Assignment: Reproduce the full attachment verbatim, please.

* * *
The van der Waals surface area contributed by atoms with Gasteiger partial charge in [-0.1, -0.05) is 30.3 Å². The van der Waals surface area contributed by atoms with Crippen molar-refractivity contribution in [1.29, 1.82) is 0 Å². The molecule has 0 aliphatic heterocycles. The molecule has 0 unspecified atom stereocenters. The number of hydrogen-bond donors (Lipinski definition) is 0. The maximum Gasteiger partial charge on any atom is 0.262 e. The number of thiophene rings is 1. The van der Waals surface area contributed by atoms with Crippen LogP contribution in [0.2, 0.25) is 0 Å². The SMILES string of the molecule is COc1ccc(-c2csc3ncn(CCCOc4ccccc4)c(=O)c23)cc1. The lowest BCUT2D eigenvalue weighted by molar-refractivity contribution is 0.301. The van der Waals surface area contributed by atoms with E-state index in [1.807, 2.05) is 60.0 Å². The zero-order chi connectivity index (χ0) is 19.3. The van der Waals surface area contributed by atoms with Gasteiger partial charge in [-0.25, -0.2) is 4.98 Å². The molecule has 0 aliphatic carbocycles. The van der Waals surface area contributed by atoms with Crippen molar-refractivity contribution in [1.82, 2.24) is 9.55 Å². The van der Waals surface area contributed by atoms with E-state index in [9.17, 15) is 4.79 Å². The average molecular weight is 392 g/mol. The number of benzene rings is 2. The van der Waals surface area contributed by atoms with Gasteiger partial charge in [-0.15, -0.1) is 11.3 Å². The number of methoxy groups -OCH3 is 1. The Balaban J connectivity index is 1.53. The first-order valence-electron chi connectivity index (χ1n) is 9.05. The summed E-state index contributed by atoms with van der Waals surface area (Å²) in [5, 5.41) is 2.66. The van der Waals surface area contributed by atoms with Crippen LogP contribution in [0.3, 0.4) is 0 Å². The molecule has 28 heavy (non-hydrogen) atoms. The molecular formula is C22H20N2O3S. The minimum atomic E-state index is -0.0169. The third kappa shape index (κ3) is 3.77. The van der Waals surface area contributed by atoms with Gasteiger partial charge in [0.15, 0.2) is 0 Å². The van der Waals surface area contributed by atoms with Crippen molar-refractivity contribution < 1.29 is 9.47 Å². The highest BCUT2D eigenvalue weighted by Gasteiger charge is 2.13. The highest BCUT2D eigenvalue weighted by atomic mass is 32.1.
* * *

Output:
The van der Waals surface area contributed by atoms with Gasteiger partial charge in [-0.1, -0.05) is 30.3 Å². The van der Waals surface area contributed by atoms with Crippen molar-refractivity contribution in [1.29, 1.82) is 0 Å². The molecule has 0 aliphatic heterocycles. The molecule has 0 unspecified atom stereocenters. The number of hydrogen-bond donors (Lipinski definition) is 0. The maximum Gasteiger partial charge on any atom is 0.262 e. The number of thiophene rings is 1. The van der Waals surface area contributed by atoms with Crippen LogP contribution in [0.2, 0.25) is 0 Å². The SMILES string of the molecule is COc1ccc(-c2csc3ncn(CCCOc4ccccc4)c(=O)c23)cc1. The lowest BCUT2D eigenvalue weighted by molar-refractivity contribution is 0.301. The van der Waals surface area contributed by atoms with E-state index in [1.807, 2.05) is 60.0 Å². The zero-order chi connectivity index (χ0) is 19.3. The van der Waals surface area contributed by atoms with Gasteiger partial charge in [-0.25, -0.2) is 4.98 Å². The molecule has 0 aliphatic carbocycles. The van der Waals surface area contributed by atoms with Crippen molar-refractivity contribution in [1.82, 2.24) is 9.55 Å². The van der Waals surface area contributed by atoms with E-state index in [9.17, 15) is 4.79 Å². The average molecular weight is 392 g/mol. The number of benzene rings is 2. The van der Waals surface area contributed by atoms with Gasteiger partial charge in [-0.15, -0.1) is 11.3 Å². The number of methoxy groups -OCH3 is 1. The Balaban J connectivity index is 1.53. The first-order valence-electron chi connectivity index (χ1n) is 9.05. The summed E-state index contributed by atoms with van der Waals surface area (Å²) in [5, 5.41) is 2.66. The van der Waals surface area contributed by atoms with Crippen LogP contribution in [0.3, 0.4) is 0 Å². The molecule has 28 heavy (non-hydrogen) atoms. The molecular formula is C22H20N2O3S. The minimum atomic E-state index is -0.0169. The third kappa shape index (κ3) is 3.77. The van der Waals surface area contributed by atoms with Gasteiger partial charge in [0.15, 0.2) is 0 Å². The van der Waals surface area contributed by atoms with Crippen molar-refractivity contribution < 1.29 is 9.47 Å². The highest BCUT2D eigenvalue weighted by Gasteiger charge is 2.13. The highest BCUT2D eigenvalue weighted by atomic mass is 32.1.